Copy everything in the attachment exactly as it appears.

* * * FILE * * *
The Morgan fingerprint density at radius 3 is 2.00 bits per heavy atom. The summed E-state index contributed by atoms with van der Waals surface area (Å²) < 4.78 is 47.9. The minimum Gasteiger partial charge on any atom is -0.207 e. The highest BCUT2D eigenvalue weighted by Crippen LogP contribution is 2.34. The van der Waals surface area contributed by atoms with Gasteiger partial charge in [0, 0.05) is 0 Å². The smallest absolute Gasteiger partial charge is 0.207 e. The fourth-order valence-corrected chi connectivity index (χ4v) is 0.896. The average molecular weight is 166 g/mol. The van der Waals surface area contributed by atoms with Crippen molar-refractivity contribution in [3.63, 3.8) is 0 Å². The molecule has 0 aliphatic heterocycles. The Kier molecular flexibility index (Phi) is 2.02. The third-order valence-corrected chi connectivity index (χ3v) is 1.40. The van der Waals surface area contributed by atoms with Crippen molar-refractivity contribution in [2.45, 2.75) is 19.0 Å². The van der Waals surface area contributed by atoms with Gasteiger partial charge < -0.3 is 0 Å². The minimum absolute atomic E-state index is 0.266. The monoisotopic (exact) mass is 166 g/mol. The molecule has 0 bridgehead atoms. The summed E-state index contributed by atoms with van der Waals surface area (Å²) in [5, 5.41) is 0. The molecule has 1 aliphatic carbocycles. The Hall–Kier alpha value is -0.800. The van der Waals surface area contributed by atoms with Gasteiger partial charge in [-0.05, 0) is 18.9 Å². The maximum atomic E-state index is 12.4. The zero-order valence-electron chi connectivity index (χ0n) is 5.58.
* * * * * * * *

The Morgan fingerprint density at radius 3 is 2.00 bits per heavy atom. The summed E-state index contributed by atoms with van der Waals surface area (Å²) < 4.78 is 47.9. The minimum Gasteiger partial charge on any atom is -0.207 e. The highest BCUT2D eigenvalue weighted by Crippen LogP contribution is 2.34. The van der Waals surface area contributed by atoms with Gasteiger partial charge in [0, 0.05) is 0 Å². The smallest absolute Gasteiger partial charge is 0.207 e. The fourth-order valence-corrected chi connectivity index (χ4v) is 0.896. The average molecular weight is 166 g/mol. The van der Waals surface area contributed by atoms with Crippen molar-refractivity contribution in [3.63, 3.8) is 0 Å². The molecule has 0 aliphatic heterocycles. The Kier molecular flexibility index (Phi) is 2.02. The third-order valence-corrected chi connectivity index (χ3v) is 1.40. The van der Waals surface area contributed by atoms with Crippen molar-refractivity contribution in [2.45, 2.75) is 19.0 Å². The van der Waals surface area contributed by atoms with Gasteiger partial charge < -0.3 is 0 Å². The minimum absolute atomic E-state index is 0.266. The monoisotopic (exact) mass is 166 g/mol. The molecule has 0 bridgehead atoms. The summed E-state index contributed by atoms with van der Waals surface area (Å²) in [5, 5.41) is 0. The molecule has 1 aliphatic carbocycles. The Hall–Kier alpha value is -0.800. The van der Waals surface area contributed by atoms with Gasteiger partial charge in [-0.05, 0) is 18.9 Å². The maximum atomic E-state index is 12.4. The zero-order valence-electron chi connectivity index (χ0n) is 5.58.